16. The letter dated August 8, 2011 was returned to the Caddo Parish District Attorney's office as "undeliverable." On September 6, 2011, the Caddo Parish District Attorney's office through... Bird again sent another letter requiring Plaintiff's appearance in court under the penalty of contempt for failure to appear. It was mailed to the same address as the letter dated August 8, 2011, providing a new court date. The second letter was also returned as "undeliverable."
17. The Caddo Parish District Attorney had access to obtaining Plaintiff Ulrich's correct address through the Louisiana Department of Motor Vehicles. Her correct address was on her State of Louisiana driver's license issued on February 15, 2011. The Caddo Parish DA never notified Plaintiff that she was required to appear in court on any criminal charges. Bird and Ellis knowingly told the First Judicial Court that Plaintiff had been notified of her duty to appear and had failed to appear under penalty of contempt at a time when Bird and Ellis knew that to be untrue. Based upon the untrue assertions of Bird, the court issued a bench warrant for Plaintiff's arrest.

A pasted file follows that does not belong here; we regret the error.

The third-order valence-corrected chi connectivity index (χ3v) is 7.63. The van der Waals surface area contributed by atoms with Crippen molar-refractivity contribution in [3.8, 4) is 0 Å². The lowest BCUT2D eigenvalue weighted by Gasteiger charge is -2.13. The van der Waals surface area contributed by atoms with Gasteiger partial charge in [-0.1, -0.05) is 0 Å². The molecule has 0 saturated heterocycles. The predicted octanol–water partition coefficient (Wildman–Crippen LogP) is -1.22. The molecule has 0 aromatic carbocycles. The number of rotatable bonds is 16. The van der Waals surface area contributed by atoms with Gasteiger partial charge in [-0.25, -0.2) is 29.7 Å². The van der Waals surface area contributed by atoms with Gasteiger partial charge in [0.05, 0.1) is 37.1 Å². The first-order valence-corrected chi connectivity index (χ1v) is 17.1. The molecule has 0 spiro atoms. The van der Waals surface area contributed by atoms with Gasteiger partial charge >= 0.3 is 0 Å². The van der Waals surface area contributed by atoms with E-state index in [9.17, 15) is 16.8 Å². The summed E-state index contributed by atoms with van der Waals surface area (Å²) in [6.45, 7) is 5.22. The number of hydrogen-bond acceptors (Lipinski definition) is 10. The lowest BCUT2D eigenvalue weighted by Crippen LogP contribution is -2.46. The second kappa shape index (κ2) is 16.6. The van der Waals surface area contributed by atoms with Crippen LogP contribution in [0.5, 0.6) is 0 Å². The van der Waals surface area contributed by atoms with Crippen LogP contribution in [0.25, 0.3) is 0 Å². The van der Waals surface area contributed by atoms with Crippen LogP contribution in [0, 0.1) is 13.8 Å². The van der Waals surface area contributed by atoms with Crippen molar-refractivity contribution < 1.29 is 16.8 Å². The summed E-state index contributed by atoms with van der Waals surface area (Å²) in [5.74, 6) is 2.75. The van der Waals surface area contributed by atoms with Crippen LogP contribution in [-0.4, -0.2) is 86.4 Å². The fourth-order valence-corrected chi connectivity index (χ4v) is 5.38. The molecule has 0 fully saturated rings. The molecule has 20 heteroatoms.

18. On March 10, 2011, Defendant Ellis requested a docket number from the Clerk....
19. Assistant District Attorney... Ellis and... Bird caused to be issued from the DA's office letters to Ulrich for her to appear in court on criminal charges under the penalty of contempt. These letters were not authorized by law....